Vacation resorts across the Caribbean are reopening since the pandemic. This is great news for travellers and vacationers but of course COVID has bought about some changes that you need to be aware of before you travel.
The rules around COVID testing seem to change on an hourly basis. However, most islands require that visitors must submit a negative PCR test prior to travel.
In addition it is mandatory to take out travel insurance that covers you for any COVID treatment. And although all the islands have different regulations and requirements, these basic obligations are in place across all the islands as far as we can see.
There are different restrictions in different locations.
All islands also require that you take a PCR test on arrival and stay in quarantine until you can be retested. In Anguilla, the period of quarantine is set at 14 days so unless you are planning to stay for a few months, this destination is not realistic for a two week holiday.
In the Bahamas, the quarantine period is set at 5 days so theoretically you could visit for a shorter time period without spending your whole vacation in your hotel or villa. The British Virgin Islands and Grenada also have a relatively short quarantine period of just 4 days.
In addition, you are no longer free to find your accommodation when you arrive. Many islands have a restricted list of approved properties that can accommodate you and you must provide your details of your accommodation before you travel.
If you are considering travelling to the Caribbean it is crucial to check out the requirements before you travel because with the changing situation of the pandemic, these rules can change very fast.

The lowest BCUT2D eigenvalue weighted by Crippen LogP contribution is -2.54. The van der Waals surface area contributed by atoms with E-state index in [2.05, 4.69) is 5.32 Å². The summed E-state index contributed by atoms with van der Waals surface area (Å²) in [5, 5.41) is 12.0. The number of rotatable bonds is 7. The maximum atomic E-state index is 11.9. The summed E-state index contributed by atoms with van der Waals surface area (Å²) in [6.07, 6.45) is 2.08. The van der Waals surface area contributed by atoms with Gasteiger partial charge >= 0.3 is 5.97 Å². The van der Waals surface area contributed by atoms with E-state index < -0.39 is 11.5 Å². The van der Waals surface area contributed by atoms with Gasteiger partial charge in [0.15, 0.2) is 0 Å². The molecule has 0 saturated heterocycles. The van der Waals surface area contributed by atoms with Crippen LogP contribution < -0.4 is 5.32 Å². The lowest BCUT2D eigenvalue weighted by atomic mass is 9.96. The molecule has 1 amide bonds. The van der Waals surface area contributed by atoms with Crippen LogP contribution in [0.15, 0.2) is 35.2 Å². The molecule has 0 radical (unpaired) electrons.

Some islands are more encouraging to US visitors. The Dominican Republic for example is trying to re start its tourism business so travellers can benefit from a rapid COVID test at the airport as well as obtain free health cover for COVID provided by the government.
It is important to keep to the local rules.
In some islands such as St Lucia, mask wearing is mandatory so it is crucial to keep to the guidelines or you could face a fine. Again this varies from island to island so you do need to check this before you travel.
So is the Caribbean really open for business right now?
These small island nations rely on tourism so are trying to balance the needs of the economy with safety. So if you do decide to vacation here right now, you will find your stay more restricted than usual. That said you still have the beautiful beaches and stunning landscape to enjoy and restaurants and bars are open albeit at limited capacity.
Not all Caribbean islands are open to US visitors. Montserrat, Martinique, Guadeloupe and the Cayman Islands locked their borders at the time of writing so are not available to US visitors.
The bottom line is that US visitors are now seen as high risk, so although Americans are usually welcome, visiting the Caribbean right now might see you subject to limitations.